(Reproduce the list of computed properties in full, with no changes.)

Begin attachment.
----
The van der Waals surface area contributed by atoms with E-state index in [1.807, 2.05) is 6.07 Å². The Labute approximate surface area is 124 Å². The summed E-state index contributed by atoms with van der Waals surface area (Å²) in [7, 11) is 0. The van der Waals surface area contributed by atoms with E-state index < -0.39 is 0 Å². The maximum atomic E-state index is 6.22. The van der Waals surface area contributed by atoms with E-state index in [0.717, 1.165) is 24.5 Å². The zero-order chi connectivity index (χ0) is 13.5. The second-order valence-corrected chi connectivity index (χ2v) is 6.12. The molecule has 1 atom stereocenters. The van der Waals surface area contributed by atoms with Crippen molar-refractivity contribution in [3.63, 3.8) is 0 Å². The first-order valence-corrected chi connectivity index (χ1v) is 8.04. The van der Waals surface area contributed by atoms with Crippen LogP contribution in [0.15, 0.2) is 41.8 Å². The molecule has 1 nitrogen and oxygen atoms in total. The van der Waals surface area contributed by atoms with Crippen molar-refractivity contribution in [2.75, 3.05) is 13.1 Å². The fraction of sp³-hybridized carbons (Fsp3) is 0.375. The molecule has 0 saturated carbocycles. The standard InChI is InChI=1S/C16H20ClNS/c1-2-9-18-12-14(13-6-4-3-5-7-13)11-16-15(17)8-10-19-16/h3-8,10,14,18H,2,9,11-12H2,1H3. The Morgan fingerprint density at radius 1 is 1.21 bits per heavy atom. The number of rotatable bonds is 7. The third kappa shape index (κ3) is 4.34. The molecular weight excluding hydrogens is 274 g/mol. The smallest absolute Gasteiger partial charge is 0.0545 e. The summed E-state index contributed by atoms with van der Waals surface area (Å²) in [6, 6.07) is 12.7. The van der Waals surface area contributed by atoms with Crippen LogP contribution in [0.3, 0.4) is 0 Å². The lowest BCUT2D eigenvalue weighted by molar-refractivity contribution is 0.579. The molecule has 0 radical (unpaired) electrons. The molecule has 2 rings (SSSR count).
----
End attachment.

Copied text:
The van der Waals surface area contributed by atoms with E-state index in [1.807, 2.05) is 6.07 Å². The Labute approximate surface area is 124 Å². The summed E-state index contributed by atoms with van der Waals surface area (Å²) in [7, 11) is 0. The van der Waals surface area contributed by atoms with E-state index < -0.39 is 0 Å². The maximum atomic E-state index is 6.22. The van der Waals surface area contributed by atoms with E-state index in [0.717, 1.165) is 24.5 Å². The zero-order chi connectivity index (χ0) is 13.5. The second-order valence-corrected chi connectivity index (χ2v) is 6.12. The molecule has 1 atom stereocenters. The van der Waals surface area contributed by atoms with Crippen molar-refractivity contribution in [3.63, 3.8) is 0 Å². The first-order valence-corrected chi connectivity index (χ1v) is 8.04. The van der Waals surface area contributed by atoms with Crippen LogP contribution in [0.15, 0.2) is 41.8 Å². The molecule has 1 nitrogen and oxygen atoms in total. The van der Waals surface area contributed by atoms with Crippen molar-refractivity contribution in [2.75, 3.05) is 13.1 Å². The fraction of sp³-hybridized carbons (Fsp3) is 0.375. The molecule has 0 saturated carbocycles. The standard InChI is InChI=1S/C16H20ClNS/c1-2-9-18-12-14(13-6-4-3-5-7-13)11-16-15(17)8-10-19-16/h3-8,10,14,18H,2,9,11-12H2,1H3. The Morgan fingerprint density at radius 1 is 1.21 bits per heavy atom. The number of rotatable bonds is 7. The third kappa shape index (κ3) is 4.34. The molecular weight excluding hydrogens is 274 g/mol. The smallest absolute Gasteiger partial charge is 0.0545 e. The summed E-state index contributed by atoms with van der Waals surface area (Å²) in [6, 6.07) is 12.7. The van der Waals surface area contributed by atoms with Crippen LogP contribution in [0.3, 0.4) is 0 Å². The lowest BCUT2D eigenvalue weighted by molar-refractivity contribution is 0.579. The molecule has 0 radical (unpaired) electrons. The molecule has 2 rings (SSSR count).